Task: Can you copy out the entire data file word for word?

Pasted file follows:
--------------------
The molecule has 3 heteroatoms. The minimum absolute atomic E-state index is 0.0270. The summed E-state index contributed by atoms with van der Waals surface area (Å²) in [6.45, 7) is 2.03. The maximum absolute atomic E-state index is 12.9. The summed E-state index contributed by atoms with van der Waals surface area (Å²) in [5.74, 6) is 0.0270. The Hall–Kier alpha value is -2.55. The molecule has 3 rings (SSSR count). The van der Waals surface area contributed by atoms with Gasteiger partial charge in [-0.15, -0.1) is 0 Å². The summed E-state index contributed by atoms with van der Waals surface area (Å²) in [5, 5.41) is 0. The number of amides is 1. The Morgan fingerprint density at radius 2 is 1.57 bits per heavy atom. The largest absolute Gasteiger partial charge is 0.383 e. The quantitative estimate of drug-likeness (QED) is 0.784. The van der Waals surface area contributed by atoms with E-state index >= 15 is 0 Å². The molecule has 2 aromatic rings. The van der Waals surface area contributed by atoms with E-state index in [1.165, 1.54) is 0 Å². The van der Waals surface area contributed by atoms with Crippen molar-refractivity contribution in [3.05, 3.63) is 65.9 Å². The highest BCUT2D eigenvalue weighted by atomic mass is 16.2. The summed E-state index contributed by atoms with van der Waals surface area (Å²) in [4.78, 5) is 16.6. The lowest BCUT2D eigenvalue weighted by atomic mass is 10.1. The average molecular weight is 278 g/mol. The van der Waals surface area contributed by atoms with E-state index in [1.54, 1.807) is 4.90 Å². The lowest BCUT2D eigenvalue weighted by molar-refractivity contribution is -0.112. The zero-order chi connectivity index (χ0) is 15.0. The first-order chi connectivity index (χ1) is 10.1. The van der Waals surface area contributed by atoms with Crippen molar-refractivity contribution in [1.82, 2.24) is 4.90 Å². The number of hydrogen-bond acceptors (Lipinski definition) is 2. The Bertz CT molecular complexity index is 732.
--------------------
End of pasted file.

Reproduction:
The molecule has 3 heteroatoms. The minimum absolute atomic E-state index is 0.0270. The summed E-state index contributed by atoms with van der Waals surface area (Å²) in [6.45, 7) is 2.03. The maximum absolute atomic E-state index is 12.9. The summed E-state index contributed by atoms with van der Waals surface area (Å²) in [5.74, 6) is 0.0270. The Hall–Kier alpha value is -2.55. The molecule has 3 rings (SSSR count). The van der Waals surface area contributed by atoms with Gasteiger partial charge in [-0.15, -0.1) is 0 Å². The summed E-state index contributed by atoms with van der Waals surface area (Å²) in [5, 5.41) is 0. The number of amides is 1. The Morgan fingerprint density at radius 2 is 1.57 bits per heavy atom. The largest absolute Gasteiger partial charge is 0.383 e. The quantitative estimate of drug-likeness (QED) is 0.784. The van der Waals surface area contributed by atoms with E-state index >= 15 is 0 Å². The molecule has 2 aromatic rings. The van der Waals surface area contributed by atoms with E-state index in [1.165, 1.54) is 0 Å². The van der Waals surface area contributed by atoms with Crippen molar-refractivity contribution in [3.05, 3.63) is 65.9 Å². The highest BCUT2D eigenvalue weighted by atomic mass is 16.2. The summed E-state index contributed by atoms with van der Waals surface area (Å²) in [4.78, 5) is 16.6. The lowest BCUT2D eigenvalue weighted by atomic mass is 10.1. The average molecular weight is 278 g/mol. The van der Waals surface area contributed by atoms with E-state index in [1.54, 1.807) is 4.90 Å². The lowest BCUT2D eigenvalue weighted by molar-refractivity contribution is -0.112. The zero-order chi connectivity index (χ0) is 15.0. The first-order chi connectivity index (χ1) is 10.1. The van der Waals surface area contributed by atoms with Crippen molar-refractivity contribution in [1.82, 2.24) is 4.90 Å². The number of hydrogen-bond acceptors (Lipinski definition) is 2. The Bertz CT molecular complexity index is 732.